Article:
Kids often appear born into this world with a smartphone in each hand, but how can parents balance online fun with cyber safety?
There’s a paradox at the heart of modern day parenting. Many of us believe our kids are savvier than our spouses and parents when it comes to cyber security but – despite having an amazing grasp of ‘all things tech’ – their knowledge doesn’t always translate into safety.
According to a recent report by Norton, one in four parents’ online security has been compromised by their children’s actions. Usually, this happens through incidents including children downloading malware onto the family computer or responding to online or email scams. For children today, the internet is just another place to play and create, or to ‘hang out’ with their friends. Protecting children online has become more important than ever before.
Norton’s report shows 89% of UK parents worry about their children’s safety online – in particular that they will give too much information out to strangers (44%) and that their online actions will have repercussions for the entire family (36%). This is understandable when 38% of UK parents also claim their child has experienced online crime, including being cyber bullied and downloading malicious software.
Parents today grew up in an era when we could ask our own parents for advice surrounding technology, but when it comes to finding a format to educate our own children about it, we seem to be drawing blanks. As the first generation of parents raising children in an all-digital world we are what we call “Beta Parents”, unable to learn from the experience of our parents and essentially working this out for the first time. Many parents feel uncertain of how to best protect our families and therefore worry about what or whom our children may encounter online.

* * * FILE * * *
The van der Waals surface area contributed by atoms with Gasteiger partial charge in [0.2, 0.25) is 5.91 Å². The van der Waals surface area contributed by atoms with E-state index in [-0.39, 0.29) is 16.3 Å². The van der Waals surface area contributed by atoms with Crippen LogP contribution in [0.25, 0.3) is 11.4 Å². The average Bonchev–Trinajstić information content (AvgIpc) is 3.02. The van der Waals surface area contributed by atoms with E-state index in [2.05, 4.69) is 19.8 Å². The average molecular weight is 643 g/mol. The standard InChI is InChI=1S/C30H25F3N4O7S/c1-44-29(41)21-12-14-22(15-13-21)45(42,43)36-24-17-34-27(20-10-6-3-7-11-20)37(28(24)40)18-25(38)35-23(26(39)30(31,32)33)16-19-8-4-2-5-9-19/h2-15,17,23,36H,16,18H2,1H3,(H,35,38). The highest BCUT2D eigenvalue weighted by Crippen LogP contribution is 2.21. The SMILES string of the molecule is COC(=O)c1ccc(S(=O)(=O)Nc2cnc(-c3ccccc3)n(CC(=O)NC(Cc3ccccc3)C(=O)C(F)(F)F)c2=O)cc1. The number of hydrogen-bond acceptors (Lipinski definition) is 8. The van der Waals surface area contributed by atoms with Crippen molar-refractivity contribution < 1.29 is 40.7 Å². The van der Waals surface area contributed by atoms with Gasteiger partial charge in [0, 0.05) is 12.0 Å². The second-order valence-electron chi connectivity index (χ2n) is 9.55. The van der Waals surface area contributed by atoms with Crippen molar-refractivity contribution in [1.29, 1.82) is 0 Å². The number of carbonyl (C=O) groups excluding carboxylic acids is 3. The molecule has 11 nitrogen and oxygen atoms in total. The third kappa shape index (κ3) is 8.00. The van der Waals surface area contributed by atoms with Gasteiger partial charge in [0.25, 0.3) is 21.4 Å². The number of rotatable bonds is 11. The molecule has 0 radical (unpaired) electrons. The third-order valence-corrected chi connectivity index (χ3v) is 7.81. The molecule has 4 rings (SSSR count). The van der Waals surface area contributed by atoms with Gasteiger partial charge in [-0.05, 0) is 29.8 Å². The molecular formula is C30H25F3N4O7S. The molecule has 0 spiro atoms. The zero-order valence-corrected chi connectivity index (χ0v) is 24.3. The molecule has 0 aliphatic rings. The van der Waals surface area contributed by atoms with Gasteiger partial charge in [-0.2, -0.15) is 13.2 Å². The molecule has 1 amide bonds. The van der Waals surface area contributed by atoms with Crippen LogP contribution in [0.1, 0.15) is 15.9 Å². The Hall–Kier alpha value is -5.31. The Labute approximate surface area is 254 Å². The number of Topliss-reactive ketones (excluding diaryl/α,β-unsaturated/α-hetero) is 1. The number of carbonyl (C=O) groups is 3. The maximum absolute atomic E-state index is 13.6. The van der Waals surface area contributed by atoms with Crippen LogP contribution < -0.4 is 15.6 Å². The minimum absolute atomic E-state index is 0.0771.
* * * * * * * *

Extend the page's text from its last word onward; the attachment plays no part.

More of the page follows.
An open dialogue and some basic house rules parents can help their kids get the best of the internet and stay safe online. Following these tips, you can help keep your children cyber safe.
Parents should teach young children to use strong and unique passwords across all their accounts and never to share passwords, even with their friends.
Create a set of House Rules for your children for online communication, downloading, websites they access, and cyber harassment. It’s been shown that a decrease in negative online experiences is closely linked to households where there is an open dialogue with children about online safety.
Discuss the risks
Everything posted online is a digital footprint for children and can be challenging to completely erase, so sharing private information, photographs and the like (especially on social media websites) needs to be discussed. Parents need to ensure children are aware of risks and aren’t posting content that will compromise their safety or cause regret when they get older.
“Do as I do”
Children are likely to imitate their parents’ behaviour, so they should be taught how to safely surf online and lead by example to provide them with a positive role model.
Think before you click
Whether they’re looking at online video sites, receiving an unknown link in an email or even seeing pop-up adverts, remind your child not to click links which may take them to dangerous or inappropriate sites. Clicking unknown links is a common way people get viruses or reveal private and valuable information to criminals.
A robust and trusted security software solution should be used in all household devices – from tablets to smartphones, laptops and desktops.